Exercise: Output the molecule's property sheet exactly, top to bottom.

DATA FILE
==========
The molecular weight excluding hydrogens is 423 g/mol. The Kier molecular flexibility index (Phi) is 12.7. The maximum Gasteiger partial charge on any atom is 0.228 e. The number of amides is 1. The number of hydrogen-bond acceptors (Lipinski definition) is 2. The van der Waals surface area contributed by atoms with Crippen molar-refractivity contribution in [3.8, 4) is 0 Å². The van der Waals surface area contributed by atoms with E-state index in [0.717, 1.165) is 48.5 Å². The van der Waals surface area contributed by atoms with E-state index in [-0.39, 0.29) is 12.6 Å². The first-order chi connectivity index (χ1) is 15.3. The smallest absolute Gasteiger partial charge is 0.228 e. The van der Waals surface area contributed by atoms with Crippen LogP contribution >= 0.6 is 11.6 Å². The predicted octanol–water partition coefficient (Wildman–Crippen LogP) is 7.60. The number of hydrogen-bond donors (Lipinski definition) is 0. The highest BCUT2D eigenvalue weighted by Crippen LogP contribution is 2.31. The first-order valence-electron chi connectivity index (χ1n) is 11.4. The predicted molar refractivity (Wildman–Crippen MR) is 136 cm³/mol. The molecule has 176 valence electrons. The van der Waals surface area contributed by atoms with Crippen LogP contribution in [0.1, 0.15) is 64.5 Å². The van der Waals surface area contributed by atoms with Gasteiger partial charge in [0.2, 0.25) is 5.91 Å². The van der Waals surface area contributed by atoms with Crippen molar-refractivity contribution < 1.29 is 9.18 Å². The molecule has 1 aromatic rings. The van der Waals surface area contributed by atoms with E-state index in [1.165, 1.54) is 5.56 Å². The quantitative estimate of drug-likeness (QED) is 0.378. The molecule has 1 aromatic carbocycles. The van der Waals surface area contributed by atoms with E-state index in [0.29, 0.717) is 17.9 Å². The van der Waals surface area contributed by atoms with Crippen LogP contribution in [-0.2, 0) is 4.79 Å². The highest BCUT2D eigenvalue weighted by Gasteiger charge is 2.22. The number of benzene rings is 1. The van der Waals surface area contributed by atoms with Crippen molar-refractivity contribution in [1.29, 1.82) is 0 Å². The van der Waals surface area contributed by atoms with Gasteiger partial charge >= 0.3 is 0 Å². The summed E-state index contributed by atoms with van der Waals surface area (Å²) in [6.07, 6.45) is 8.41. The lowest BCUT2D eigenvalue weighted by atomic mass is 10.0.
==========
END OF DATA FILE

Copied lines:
The molecular weight excluding hydrogens is 423 g/mol. The Kier molecular flexibility index (Phi) is 12.7. The maximum Gasteiger partial charge on any atom is 0.228 e. The number of amides is 1. The number of hydrogen-bond acceptors (Lipinski definition) is 2. The van der Waals surface area contributed by atoms with Crippen molar-refractivity contribution in [3.8, 4) is 0 Å². The van der Waals surface area contributed by atoms with E-state index in [0.717, 1.165) is 48.5 Å². The van der Waals surface area contributed by atoms with E-state index in [-0.39, 0.29) is 12.6 Å². The first-order chi connectivity index (χ1) is 15.3. The smallest absolute Gasteiger partial charge is 0.228 e. The van der Waals surface area contributed by atoms with Crippen LogP contribution >= 0.6 is 11.6 Å². The predicted octanol–water partition coefficient (Wildman–Crippen LogP) is 7.60. The number of hydrogen-bond donors (Lipinski definition) is 0. The highest BCUT2D eigenvalue weighted by Crippen LogP contribution is 2.31. The first-order valence-electron chi connectivity index (χ1n) is 11.4. The predicted molar refractivity (Wildman–Crippen MR) is 136 cm³/mol. The molecule has 176 valence electrons. The van der Waals surface area contributed by atoms with Crippen LogP contribution in [0.1, 0.15) is 64.5 Å². The van der Waals surface area contributed by atoms with Gasteiger partial charge in [0.2, 0.25) is 5.91 Å². The van der Waals surface area contributed by atoms with Crippen molar-refractivity contribution < 1.29 is 9.18 Å². The molecule has 1 aromatic rings. The van der Waals surface area contributed by atoms with E-state index in [1.165, 1.54) is 5.56 Å². The quantitative estimate of drug-likeness (QED) is 0.378. The molecule has 1 aromatic carbocycles. The van der Waals surface area contributed by atoms with E-state index in [0.29, 0.717) is 17.9 Å². The van der Waals surface area contributed by atoms with Crippen LogP contribution in [-0.2, 0) is 4.79 Å². The highest BCUT2D eigenvalue weighted by Gasteiger charge is 2.22. The number of benzene rings is 1. The van der Waals surface area contributed by atoms with Crippen molar-refractivity contribution in [1.29, 1.82) is 0 Å². The van der Waals surface area contributed by atoms with Gasteiger partial charge >= 0.3 is 0 Å². The summed E-state index contributed by atoms with van der Waals surface area (Å²) in [6.07, 6.45) is 8.41. The lowest BCUT2D eigenvalue weighted by atomic mass is 10.0.